Middle States Commission visits Hood for reaccreditation

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A couple weeks ago, Hood students might have noticed quite a few less parking spaces available in the Whitaker lot for a few days.

 

While some students who tend to run late may have experienced some early morning panic, it was all for a good cause. Beginning March 26, the Middle States Commission on Higher Education (MSCHE) visited Hood in an effort to keep Hood an accredited college. The team visited from Sunday until Wednesday at noon.

 

Hood College, like other private and public universities and colleges in the Mid-Atlantic region, is accredited by the MSCHE.

 

“It’s important to be accredited for a variety of reasons,” said Donna Bertazzoni, director of the Communications Arts program at Hood and co-chair of the committee who oversaw the reaccreditation process. “It certifies to employers and to graduate schools that our institution meets certain well-defined standards.”

 

She continued to stress the importance of this reaccreditation by saying that without it, Hood wouldn’t be able to give its students federal financial aid. Also, the college wouldn’t be eligible for the outside accreditation that it has for programs like education, nursing, computer science, business administration and social work.

 

“In other words, it’s a big deal,” Bertazzoni said.

 

Middle States is changing its accreditation cycle, and beginning this fall, all institutions will be reviewed on an 8-year cycle instead of the previous 10-year cycle, which Hood College just completed.

 

A couple years ago, Cindy Emory, the director of the Office of Institutional Research and Assessment, and Bertazzoni attended the “Self-Study Institute,” a workshop for colleges and universities that were entering the self-study review process. Emory and Bertazzoni were named the co-chairs of the Self-Study steering committee, which consists of a group of faculty, staff and administrators who oversaw the reaccreditation process.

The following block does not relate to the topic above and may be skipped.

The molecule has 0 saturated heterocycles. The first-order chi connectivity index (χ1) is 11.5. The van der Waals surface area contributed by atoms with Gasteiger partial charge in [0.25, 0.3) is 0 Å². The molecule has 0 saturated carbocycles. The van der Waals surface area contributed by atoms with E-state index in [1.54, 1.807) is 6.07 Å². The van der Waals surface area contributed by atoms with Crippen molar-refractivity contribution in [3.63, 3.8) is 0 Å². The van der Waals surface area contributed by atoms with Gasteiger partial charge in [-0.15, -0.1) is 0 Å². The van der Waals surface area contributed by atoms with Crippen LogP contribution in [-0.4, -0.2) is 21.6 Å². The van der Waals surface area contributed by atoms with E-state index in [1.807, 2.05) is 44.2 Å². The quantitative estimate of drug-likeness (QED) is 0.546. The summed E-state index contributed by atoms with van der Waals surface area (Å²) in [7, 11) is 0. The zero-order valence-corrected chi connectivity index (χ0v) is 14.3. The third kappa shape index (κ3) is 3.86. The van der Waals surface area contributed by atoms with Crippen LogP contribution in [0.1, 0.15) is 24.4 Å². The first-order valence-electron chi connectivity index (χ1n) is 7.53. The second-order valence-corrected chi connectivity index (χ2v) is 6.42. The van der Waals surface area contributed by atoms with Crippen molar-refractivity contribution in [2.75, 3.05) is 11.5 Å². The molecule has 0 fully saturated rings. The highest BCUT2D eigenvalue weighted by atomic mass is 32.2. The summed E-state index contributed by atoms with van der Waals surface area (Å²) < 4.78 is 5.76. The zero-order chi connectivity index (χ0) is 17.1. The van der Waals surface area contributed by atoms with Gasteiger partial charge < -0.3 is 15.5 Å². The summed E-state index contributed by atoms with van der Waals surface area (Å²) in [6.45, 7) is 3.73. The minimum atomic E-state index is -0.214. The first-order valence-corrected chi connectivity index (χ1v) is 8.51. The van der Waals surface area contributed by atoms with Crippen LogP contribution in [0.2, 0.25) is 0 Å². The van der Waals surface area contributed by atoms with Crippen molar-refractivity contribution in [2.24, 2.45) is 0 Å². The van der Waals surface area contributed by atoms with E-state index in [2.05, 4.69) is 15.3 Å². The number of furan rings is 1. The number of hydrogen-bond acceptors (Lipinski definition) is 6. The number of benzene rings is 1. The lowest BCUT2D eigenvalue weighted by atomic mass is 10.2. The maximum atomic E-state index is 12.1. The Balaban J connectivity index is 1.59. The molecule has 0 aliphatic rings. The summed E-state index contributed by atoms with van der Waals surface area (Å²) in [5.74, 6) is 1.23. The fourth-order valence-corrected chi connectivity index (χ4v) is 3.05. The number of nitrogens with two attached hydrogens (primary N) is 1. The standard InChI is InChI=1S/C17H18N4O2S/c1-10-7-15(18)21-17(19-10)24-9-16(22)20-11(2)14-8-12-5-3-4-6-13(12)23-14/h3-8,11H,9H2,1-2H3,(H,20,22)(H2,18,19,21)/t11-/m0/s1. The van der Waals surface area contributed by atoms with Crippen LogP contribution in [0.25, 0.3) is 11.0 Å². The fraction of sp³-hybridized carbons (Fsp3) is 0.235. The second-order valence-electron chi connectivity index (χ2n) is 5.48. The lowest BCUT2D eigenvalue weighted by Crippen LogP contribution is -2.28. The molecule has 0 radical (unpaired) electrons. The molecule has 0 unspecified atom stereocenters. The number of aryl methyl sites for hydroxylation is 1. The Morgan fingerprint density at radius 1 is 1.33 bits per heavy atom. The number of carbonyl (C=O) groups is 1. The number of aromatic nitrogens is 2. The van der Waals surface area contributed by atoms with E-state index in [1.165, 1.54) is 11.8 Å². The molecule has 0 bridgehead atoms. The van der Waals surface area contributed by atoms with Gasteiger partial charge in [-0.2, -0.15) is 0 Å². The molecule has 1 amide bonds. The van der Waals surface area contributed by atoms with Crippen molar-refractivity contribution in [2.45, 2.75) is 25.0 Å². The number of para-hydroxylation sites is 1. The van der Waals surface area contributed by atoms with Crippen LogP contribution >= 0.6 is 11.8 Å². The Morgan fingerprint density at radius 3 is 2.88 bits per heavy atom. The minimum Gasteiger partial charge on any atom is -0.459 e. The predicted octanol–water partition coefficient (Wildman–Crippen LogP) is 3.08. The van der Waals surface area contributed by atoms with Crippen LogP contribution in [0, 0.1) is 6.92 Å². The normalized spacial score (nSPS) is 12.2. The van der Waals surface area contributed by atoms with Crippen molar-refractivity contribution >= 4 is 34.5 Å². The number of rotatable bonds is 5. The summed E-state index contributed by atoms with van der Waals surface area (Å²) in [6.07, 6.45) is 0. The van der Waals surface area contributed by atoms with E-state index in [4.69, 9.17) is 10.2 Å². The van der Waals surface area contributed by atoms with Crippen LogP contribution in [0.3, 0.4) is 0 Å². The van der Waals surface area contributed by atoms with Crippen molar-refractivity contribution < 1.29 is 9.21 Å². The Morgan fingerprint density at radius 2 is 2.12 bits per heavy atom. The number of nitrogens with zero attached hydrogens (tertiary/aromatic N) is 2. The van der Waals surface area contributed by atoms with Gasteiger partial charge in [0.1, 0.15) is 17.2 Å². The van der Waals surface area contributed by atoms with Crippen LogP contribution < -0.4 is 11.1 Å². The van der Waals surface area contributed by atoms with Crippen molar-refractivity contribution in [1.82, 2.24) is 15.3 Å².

“For the next 18 months, we undertook an extensive and intensive self-examination, looking at all areas of the College to ensure that it met the 14 standards outlined in the guidebook we were expected to follow,” Bertazzoni said.

 

Each of the standards was assigned to a group that included faculty, staff, students and administrators. Each group put together a detailed report that was reviewed by the entire steering committee.

 

Last summer, once the group reports were completed, Bertazzoni compiled them into a singular report that went through extensive editing and revisions by many across Hood’s campus.

 

“Their help was invaluable in crafting the final version of the report that was sent to Middle States and the peer review team in February,” Bertazzoni commented.

 

“In essence, a (MSCHE) team visit is a fact-finding mission,” she said. “The team spends the bulk of its time on campus meeting with various campus constituencies and getting any questions they may have answered.”

 

They interviewed members of the senior team and had open meetings with students and staff. They also reviewed the documentation that Hood provided to back up what was said in the report.

 

“I’ve been an evaluator and it is a very intensive process,” said Bertazzoni.

 

The team allowed students to meet with them in order for their compliments and concerns with Hood and its operations to be heard. The meetings were held on campus for approximately an hour, and the team members listened as students described their experience at Hood.

 

Overall, the team prepares a report that outlining whether the college meets certain standards and whether they have any recommendations or suggestions.

 

The team provided a feedback session for any faculty or staff member who could attend during the week.

 

“They cannot tell us whether they will recommend us for reaccreditation,” said Bertazzoni. “That information is shared only with Middle States. However, they do send us a report that outlines their broad findings and whether they had any commendations, suggestions or recommendations.”

 

The report has not gone to Middle States yet, but according to Bertazzoni, the team chair indicated the team felt Hood met all of the standards. They provided some suggestions and recommendations for the college as well.

 

The commission reviews all of the material from each of the colleges they visit at its meeting in June. Hood should know about its reaccreditation status in July.

 

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